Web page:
As we’ve learned in previous brand positioning tips, a key part of the brand positioning process involves deciding on the competitive frame of reference or references in which you’d like to position your company or brand. I emphasize references because one thing to consider is whether, in addition to positioning your brand in an existing market (where you may not be #1), you should be creating a new market in which you can be #1, because there is no one else in it yet.
Some leading business strategy thinkers refer to this as a “blue ocean strategy” where you choose to create or grow a new market rather than fighting in a competitive one that already exists (a “red ocean”).
From a brand positioning perspective, I often return to a similar principle I call the 1-2 punch.
The 1-2 punch is simple:
Punch 1: Grow the market
Punch 2: Lead the market you grow
Punch 1: You may compete in a frame of reference where you are not #1, but throwing punch 1 means putting your energy into creating or growing a different competitive frame of reference that didn’t exist in the minds of your audience before.
Punch 2: This is where you must really capitalize on the benefits of being an early mover in a market. If you throw punch one (grow the market), but do not effectively land punch 2 (lead the market you grow), you may find yourself in a world of hurt. Let’s look at a few examples:
In previous posts about brand positioning, we’ve talked about points of parity & points of difference, the competitive frame of reference, brand mantras, and the concept of “brand permission” as tools you can use when developing your brand positioning. Today I want to cover one of the biggest positioning mistakes that I see companies make.
I call it island hopping. Let me explain with an example.
Say your company makes dish detergent. You’ve been making dish detergent for 50 years. All you know how to make is dish detergent. Your kids grew up as the famous heirs to a dish detergent fortune. When you show up at parties, people go “hey, look, it’s that dish detergent dude/dudette!” (When your kids show up at parties, people start whispering about videos they saw on the internet, but that’s another story).
Now you hire a new CEO. He has a Harvard MBA. He shows you lots of PowerPoint slides that explain how crappy the market for dish detergent is going to get over the next 50 years. He says you need to diversify into another business, and he suggests the boutique hand soap business is starting to really heat up (after all, who doesn’t want to smell like juniper peppermint citrus after they wash their hands?).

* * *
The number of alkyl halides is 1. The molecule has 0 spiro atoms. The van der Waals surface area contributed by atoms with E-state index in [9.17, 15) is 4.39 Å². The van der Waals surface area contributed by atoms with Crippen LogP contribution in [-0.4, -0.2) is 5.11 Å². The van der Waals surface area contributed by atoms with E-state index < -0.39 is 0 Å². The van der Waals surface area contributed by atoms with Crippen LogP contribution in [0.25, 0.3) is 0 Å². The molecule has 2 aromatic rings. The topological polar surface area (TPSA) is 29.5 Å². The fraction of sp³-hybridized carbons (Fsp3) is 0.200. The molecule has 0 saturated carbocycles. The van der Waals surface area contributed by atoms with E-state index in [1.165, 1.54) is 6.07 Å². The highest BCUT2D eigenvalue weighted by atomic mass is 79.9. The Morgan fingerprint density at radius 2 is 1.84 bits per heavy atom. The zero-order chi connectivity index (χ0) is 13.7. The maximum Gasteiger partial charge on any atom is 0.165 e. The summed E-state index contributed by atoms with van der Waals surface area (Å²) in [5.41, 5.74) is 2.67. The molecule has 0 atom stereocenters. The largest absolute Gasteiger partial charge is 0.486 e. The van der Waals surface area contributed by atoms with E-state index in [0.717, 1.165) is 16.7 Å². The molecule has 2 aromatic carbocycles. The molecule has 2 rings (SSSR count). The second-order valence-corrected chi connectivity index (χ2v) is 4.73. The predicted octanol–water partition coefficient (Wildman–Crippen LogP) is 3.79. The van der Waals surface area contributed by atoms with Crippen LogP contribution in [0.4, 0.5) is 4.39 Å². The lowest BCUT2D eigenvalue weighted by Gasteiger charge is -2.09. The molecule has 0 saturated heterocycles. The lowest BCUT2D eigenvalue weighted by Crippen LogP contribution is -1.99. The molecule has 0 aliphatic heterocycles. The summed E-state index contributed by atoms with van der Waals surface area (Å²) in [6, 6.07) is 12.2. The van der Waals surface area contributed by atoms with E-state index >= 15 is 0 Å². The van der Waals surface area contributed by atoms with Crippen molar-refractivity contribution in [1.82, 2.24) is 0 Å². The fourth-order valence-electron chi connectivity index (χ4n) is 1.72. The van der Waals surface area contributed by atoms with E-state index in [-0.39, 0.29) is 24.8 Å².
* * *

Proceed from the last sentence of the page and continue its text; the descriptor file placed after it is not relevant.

And he’s right. Your kids are spending all your money, and the dish detergent business is going pretty sour.
In brand positioning tips 1-3, we discussed the 4 elements of good brand positioning: points of difference, points of parity, the competitive frame of reference, and the brand mantra. In this post, we are going to switch gears and talk about a subject called brand permission.
When attempting to position your brand in a new competitive frame of reference (or, in non-marketing-ese, when you want to start selling stuff in a new market), consider whether your brand has earned permission to enter that market.
How do you know if you have permission? And who do you need permission from? Well, let’s look at a few examples.
Back in the early 1990s, Clorox underwent a failed experiment in extending the Clorox brand into detergent. There is a nice short writeup of it here. Why did the detergent product fail?
Today we will be covering the 4th element of good brand positioning: the brand mantra.
What is a brand mantra?
A brand mantra is a 3-5 word shorthand encapsulation of your brand position. It is not an advertising slogan, and, in most cases, it won’t be something you use publicly.
In Brand Positioning Tip #1, we covered 2 of the 4 key elements of successful brand positioning done the way Dr. Kevin Keller taught me: points of parity and points of difference. Today, I’d like to highlight the third key element of good brand positioning– understanding your competitive frame of reference.
Competitive frame of reference is a fancy way of saying “the market you compete in.”
This sounds pretty simple, huh? It can be… If you run a furniture store, your competitive frame of reference would probably be the furniture market. If you run a tattoo parlor, your competitive frame of reference would probably be the tattoo market.
Those are pretty cut and dry cases. But have you ever stopped and wondered to yourself, “exactly what market am I competing in?” and realized that you are really competing in a market that is not initially obvious? Or that you are actually competing in multiple markets? If either of these situations are true, you may discover you need to create points of parity and points of difference for each market where you compete.
Here is an common example of a less-than-obvious competitive frame of reference.
What market do you think Starbucks is in? The coffee market? Maybe. In the coffee market, Starbucks competes with grocery stores, fast food restaurants, other coffee shops, and home brewers. Tough market… they aren’t competitive in the coffee market on price, there are probably options that (arguably) taste better, maybe have shorter lines. It’s hard to believe that Starbucks would have grown as big as they are by simply competing in the existing coffee market.